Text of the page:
Climate change kicked into high gear during the Pleistocene epoch, whose alternating cold, dry ice ages and warm, humid intervals was a tumultuous time for all animal and plant evolution. Many mammal species on the northern continents (North America and Eurasia), particularly herbivores, attained giant sizes as an adaptation to extreme cold. Large body size helped not only to conserve heat, but also to store more fat to cope with winter weather. Woolly mammoths, giant deer, and woolly rhinos roamed Eurasia, and the woolly mammoth, mastodon, giant ground sloth, large saber-tooth cat, and dire wolf reigned supreme in North America. Most such megafauna became extinct at the end of the Pleistocene, about 10,000 years ago. But the gray wolf, Canis lupus, is one of the few exceptions, and remains one of the most successful large canids in the world.
From about the beginning of the Pleistocene the genus Canis has had a continuous presence in Eurasia, along with various species of fox and raccoon dog. Gray wolves are present beginning about 1 million years ago. Early humans—Homo erectus, H. neanderthalensis, and H. sapiens—must have competed with some larger species of canids, because they shared a broadly similar hunting (and scavenging) lifestyle. By the end of the Pleistocene, the inevitable close encounters between modern humans and wolves—in the Middle East or Europe, or possibly China—resulted in the first domestication of a canid. If one counts the domestic dog as a highly specialized adaptation for cohabiting with humans, then canids have achieved ultimate success in occupying nearly every corner of the world—in all sizes, shapes, and speeds.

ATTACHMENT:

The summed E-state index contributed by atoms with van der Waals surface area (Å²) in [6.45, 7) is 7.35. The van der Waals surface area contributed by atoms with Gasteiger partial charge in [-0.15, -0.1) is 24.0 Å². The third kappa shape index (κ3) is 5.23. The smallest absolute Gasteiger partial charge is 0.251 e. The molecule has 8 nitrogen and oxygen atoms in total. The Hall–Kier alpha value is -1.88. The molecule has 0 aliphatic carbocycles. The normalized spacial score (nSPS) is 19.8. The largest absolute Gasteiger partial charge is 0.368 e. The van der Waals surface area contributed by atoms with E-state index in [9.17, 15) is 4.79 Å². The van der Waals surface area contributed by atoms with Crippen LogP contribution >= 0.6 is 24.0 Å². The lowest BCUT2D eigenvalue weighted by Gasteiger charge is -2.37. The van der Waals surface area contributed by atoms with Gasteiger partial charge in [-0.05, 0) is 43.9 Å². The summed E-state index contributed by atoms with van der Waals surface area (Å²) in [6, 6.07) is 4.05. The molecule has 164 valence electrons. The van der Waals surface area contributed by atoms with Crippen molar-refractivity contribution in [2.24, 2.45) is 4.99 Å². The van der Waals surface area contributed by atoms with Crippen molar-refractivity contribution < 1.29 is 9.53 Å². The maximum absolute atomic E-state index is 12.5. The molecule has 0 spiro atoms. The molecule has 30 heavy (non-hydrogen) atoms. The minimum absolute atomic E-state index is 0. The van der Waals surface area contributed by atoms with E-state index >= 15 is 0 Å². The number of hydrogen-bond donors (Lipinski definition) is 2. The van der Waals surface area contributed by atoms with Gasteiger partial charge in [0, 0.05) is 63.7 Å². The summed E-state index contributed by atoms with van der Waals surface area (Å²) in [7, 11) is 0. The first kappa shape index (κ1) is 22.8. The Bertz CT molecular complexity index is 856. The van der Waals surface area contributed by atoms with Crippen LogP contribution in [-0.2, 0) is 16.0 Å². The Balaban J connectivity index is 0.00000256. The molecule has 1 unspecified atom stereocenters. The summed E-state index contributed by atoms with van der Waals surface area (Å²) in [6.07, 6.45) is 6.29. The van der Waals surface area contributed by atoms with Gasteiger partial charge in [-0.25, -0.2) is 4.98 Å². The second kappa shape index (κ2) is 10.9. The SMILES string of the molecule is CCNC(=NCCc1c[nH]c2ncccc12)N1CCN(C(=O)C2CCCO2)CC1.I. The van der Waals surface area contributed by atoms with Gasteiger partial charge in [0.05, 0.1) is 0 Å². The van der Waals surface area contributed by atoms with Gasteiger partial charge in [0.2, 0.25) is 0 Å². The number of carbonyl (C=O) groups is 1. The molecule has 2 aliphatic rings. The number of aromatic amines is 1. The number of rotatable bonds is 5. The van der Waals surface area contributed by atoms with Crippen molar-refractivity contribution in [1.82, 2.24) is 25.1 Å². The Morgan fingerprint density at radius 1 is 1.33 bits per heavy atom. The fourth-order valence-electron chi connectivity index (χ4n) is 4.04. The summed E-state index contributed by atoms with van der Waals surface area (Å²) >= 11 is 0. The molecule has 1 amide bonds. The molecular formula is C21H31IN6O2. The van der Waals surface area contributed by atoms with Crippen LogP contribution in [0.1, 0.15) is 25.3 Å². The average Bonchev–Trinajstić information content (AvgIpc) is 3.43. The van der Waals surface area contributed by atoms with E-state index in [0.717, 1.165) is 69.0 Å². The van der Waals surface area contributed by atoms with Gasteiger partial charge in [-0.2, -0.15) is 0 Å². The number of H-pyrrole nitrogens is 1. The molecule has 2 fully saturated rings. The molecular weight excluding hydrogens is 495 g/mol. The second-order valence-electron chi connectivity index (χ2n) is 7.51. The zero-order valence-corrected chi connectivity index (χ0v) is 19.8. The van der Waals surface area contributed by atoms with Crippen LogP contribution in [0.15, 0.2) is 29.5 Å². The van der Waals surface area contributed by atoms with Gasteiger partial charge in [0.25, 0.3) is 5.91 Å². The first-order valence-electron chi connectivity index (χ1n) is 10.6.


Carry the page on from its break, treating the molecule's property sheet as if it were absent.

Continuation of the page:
This article was adapted from Dogs: Their Fossil Relatives and Evolutionary History, by Xiaoming Wang and Richard H. Tedford and illustrated by Mauricio Antón, © 2008 Columbia University Press. Used by arrangement with Columbia University Press. All rights reserved. Click here for ordering information.
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